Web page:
CellCentric presents early clinical data at ASH: inobrodib (CCS1477), first in class p300/CBP bromodomain inhibitor treating relapsed refractory multiple myeloma
- Inobrodib is an oral drug showing good long-term tolerability at the recommended phase 2 dose as monotherapy
- Objective responses have been observed in heavily pre-treated relapsed / refractory multiple myeloma patients
- Inobrodib is also being evaluated in combination with pomalidomide/dexamethasone, with clear responses seen in first cycle of dosing
Cambridge, UK, December 12th, 2022 - CellCentric, a privately owned, clinical stage biotechnology company pioneering small molecule inhibition of p300/CBP to treat cancer, today announces clinical data for the first time at the 64th American Society of Haematology (ASH) Annual Meeting, New Orleans.
To date, 26 patients with relapsed/refractory multiple myeloma (RRMM) have been treated with inobrodib as monotherapy, including seven most recently at the recommended phase 2 dose and dose schedule (RP2D). Treatment has been generally well-tolerated with the majority of on-target toxicities being mild or moderate in severity.
Among the patients treated at the RP2D, six out of seven patients had reduction or stabilisation of serum free light chains. One patient saw an unconfirmed Complete Response (CR), which went on to become a durable confirmed Very Good Partial Response (VGPR); a second patient demonstrated a confirmed Partial Response (PR); and a third currently has an unconfirmed PR (by IMWG response criteria). These three patients remain on treatment after more than eight months.
Dose escalation in combination with pomalidomide and dexamethasone has been initiated in heavily pre-treated RRMM patients. Despite all three initial patients being pomalidomide-refractory, all showed a degree of response after the first cycle of treatment: 1 VGPR, 1 PR and 1 MR (serum M-protein 34% decrease).
Tim Somervaille, the Chief Investigator of Study CCS1477-02, CellCentric’s Phase 1 / 2, international haematological malignancy study, and Professor of Haematological Oncology at Cancer Research UK Manchester Institute and The University of Manchester, and Honorary Consultant Haematologist at The Christie NHS Foundation Trust said: “We are excited with these initial clinical results, which show inobrodib has the potential to offer patients with advanced multiple myeloma an additional treatment option. Furthermore, the preclinical data also presented today outlines and supports the hypothesis that targeting p300/CBP with inobrodib represents an entirely novel therapeutic strategy in this disease setting. Taken together, these findings provide clear encouragement for the further clinical development of this first in class drug.”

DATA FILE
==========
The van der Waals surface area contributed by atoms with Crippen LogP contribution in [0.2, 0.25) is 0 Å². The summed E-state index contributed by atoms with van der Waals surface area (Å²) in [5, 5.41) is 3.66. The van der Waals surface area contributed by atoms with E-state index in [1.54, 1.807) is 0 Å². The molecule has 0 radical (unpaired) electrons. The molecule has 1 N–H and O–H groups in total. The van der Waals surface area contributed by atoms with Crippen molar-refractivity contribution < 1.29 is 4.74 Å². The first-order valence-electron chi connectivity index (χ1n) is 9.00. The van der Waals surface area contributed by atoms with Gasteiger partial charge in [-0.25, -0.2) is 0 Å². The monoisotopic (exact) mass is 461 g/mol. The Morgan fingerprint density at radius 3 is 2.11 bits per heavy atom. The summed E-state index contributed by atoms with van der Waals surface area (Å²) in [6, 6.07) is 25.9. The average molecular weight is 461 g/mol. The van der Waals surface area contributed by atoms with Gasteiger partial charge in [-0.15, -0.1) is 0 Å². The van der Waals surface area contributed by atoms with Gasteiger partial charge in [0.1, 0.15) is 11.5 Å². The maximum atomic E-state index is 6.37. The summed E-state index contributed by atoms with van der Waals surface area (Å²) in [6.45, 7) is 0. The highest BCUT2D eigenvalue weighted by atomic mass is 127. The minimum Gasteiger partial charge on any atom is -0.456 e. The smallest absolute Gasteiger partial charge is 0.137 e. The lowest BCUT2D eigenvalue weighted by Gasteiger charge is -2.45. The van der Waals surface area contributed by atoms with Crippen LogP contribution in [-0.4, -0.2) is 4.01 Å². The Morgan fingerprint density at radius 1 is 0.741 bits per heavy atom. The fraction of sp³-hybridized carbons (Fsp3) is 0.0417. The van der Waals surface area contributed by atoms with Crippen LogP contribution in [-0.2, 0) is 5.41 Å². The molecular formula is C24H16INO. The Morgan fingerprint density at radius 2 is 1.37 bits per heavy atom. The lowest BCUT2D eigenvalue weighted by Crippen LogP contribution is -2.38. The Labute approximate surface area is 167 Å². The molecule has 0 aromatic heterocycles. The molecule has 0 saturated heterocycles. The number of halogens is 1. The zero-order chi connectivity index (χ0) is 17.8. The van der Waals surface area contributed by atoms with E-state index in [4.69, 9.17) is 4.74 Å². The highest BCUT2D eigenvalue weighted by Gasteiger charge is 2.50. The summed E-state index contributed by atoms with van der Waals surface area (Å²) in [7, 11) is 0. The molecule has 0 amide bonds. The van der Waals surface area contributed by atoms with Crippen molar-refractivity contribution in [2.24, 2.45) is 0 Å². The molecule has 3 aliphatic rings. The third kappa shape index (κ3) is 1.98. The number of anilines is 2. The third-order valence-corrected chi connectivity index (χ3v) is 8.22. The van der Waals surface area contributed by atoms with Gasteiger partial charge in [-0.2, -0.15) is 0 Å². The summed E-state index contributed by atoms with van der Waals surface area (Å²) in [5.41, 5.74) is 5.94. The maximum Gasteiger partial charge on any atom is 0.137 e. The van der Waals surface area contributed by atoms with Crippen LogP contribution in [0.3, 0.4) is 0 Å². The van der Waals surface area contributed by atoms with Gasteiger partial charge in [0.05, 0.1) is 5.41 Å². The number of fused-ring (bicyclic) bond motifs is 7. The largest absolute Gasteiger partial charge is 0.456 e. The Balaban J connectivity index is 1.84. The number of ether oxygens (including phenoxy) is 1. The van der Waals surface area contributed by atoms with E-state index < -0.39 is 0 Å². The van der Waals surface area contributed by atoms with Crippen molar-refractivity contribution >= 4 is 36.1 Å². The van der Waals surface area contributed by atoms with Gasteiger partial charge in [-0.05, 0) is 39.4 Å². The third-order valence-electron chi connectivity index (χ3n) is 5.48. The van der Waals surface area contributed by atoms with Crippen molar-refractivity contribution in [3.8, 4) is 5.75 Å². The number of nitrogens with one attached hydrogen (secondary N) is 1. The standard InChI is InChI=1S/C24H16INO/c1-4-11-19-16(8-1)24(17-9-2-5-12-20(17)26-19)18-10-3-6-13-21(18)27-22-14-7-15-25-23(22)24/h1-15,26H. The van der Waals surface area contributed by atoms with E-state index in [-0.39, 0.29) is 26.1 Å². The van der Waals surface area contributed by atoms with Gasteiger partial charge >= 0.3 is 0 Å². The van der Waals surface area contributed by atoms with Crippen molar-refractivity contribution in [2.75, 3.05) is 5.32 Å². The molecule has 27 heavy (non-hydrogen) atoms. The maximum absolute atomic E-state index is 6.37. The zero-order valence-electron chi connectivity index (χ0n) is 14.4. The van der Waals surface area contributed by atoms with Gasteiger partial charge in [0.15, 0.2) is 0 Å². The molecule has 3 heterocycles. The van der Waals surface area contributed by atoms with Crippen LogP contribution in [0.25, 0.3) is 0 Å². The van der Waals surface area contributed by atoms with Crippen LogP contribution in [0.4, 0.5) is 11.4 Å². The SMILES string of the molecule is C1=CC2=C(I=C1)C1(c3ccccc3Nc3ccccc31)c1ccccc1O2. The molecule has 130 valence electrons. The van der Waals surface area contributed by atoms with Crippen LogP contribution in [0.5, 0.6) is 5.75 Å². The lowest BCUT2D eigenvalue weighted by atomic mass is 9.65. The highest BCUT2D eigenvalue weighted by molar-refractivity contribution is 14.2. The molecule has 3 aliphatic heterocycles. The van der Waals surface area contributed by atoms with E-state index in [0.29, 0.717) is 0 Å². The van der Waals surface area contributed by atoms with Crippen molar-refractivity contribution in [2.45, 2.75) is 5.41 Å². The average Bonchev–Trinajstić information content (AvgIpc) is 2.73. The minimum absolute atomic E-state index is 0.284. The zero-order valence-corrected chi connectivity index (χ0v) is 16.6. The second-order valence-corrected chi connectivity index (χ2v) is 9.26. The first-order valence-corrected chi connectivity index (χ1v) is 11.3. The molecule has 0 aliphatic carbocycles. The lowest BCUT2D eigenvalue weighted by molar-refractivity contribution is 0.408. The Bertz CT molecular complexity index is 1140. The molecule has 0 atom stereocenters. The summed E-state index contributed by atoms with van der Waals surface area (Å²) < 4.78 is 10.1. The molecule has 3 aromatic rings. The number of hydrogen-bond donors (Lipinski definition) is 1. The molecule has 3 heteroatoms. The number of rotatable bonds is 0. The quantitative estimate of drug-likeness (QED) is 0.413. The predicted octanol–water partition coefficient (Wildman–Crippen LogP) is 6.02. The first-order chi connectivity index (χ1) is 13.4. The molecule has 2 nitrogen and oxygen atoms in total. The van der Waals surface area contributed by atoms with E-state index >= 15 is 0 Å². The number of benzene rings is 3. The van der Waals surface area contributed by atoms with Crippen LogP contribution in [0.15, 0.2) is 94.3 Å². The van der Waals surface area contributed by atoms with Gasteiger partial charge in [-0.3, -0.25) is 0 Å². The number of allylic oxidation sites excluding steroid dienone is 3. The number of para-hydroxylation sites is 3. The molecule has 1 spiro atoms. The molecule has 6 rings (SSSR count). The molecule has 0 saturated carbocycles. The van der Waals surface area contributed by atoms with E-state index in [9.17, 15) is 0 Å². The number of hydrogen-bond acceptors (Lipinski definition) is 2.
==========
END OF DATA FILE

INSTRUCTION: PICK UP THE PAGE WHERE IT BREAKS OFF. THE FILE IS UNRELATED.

Paul Richardson, Director of Clinical Research and Clinical Program Leader of the Jerome Pippe Myeloma Center and the RJ Corman Professor of Medicine, Harvard Medical School and Dana Farber Cancer Institute added: “This is encouraging early progress in a relapsed and refractory myeloma patient population that has significant unmet medical needs. Demonstrating clear monotherapy activity is important, but so too is seeing promising initial signs of combinability with existing standards of care, which typically serve as backbone agents in this setting.”
Leif Bergsagel, Professor of Medicine for the Mayo Clinic College of Medicine, and a consultant in the Division of Hematology and Medical Oncology, Department of Internal Medicine, at Mayo Clinic, Arizona said: “Inobrodib has an interesting, new mode of action, and importantly is also an oral agent. Ease of use is a key consideration as we look for the widest adoption of new treatments in the community”
Potent Pre-Clinical and Early Phase Clinical Activity of EP300/CBP Bromodomain Inhibitor CCS1477 in Multiple Myeloma
Session Name: 651. Multiple Myeloma and Plasma Cell Dyscrasias: Basic and Translational
Session Date, Time: Saturday, December 10, 2022, 4:00 PM
Room: Ernest N. Morial Convention Center, New Orleans Theater C
Publication Number: 349
CellCentric has developed inobrodib from concept through to clinical trials. It is an oral, first in class small molecule inhibitor drug that targets twin cancer gene regulators p300 and CBP. Inhibiting p300/CBP impacts the expression of key cancer drivers including MYC and IRF4 which are particularly important in the progression of certain blood cancers. In addition, inobrodib impacts the androgen receptor pathway. CellCentric has demonstrated that its pioneering drug, inobrodib, has a direct impact on these key oncogenes both pre-clinically and in tumour samples.
Inobrodib is formulated as an oral capsule which, along with its manageable safety profile, allows for administration at home.
As well as testing in heavily pre-treated, relapsed refractory haematological malignancy patients, CellCentric also has a study evaluating inobrodib in solid tumours, including late stage prostate cancer (mCRPC).
CellCentric is a research driven and patient-centric clinical stage, private biotechnology company pioneering small molecule inhibition of the twin proteins, p300/CBP. It is focused on the rapid development of inobrodib, a first-in-class small molecule p300/CBP inhibitor, which has the potential to benefit patients with many different cancer indications.
The Company was originally founded with Prof Azim Surani of the Gurdon Institute, University of Cambridge, one of the first people to report on the phenomenon of epigenetics. This is a heritable code separate from DNA, that controls which genes are used or not used. CellCentric has investigated over 50 epigenetic-related targets as new ways to treat disease, and specifically cancer. The company actively pursued multiple drug discovery programmes before prioritising p300/CBP inhibition and inobrodib. An earlier arginine methyl transferase programme was licenced to Takeda Pharmaceuticals.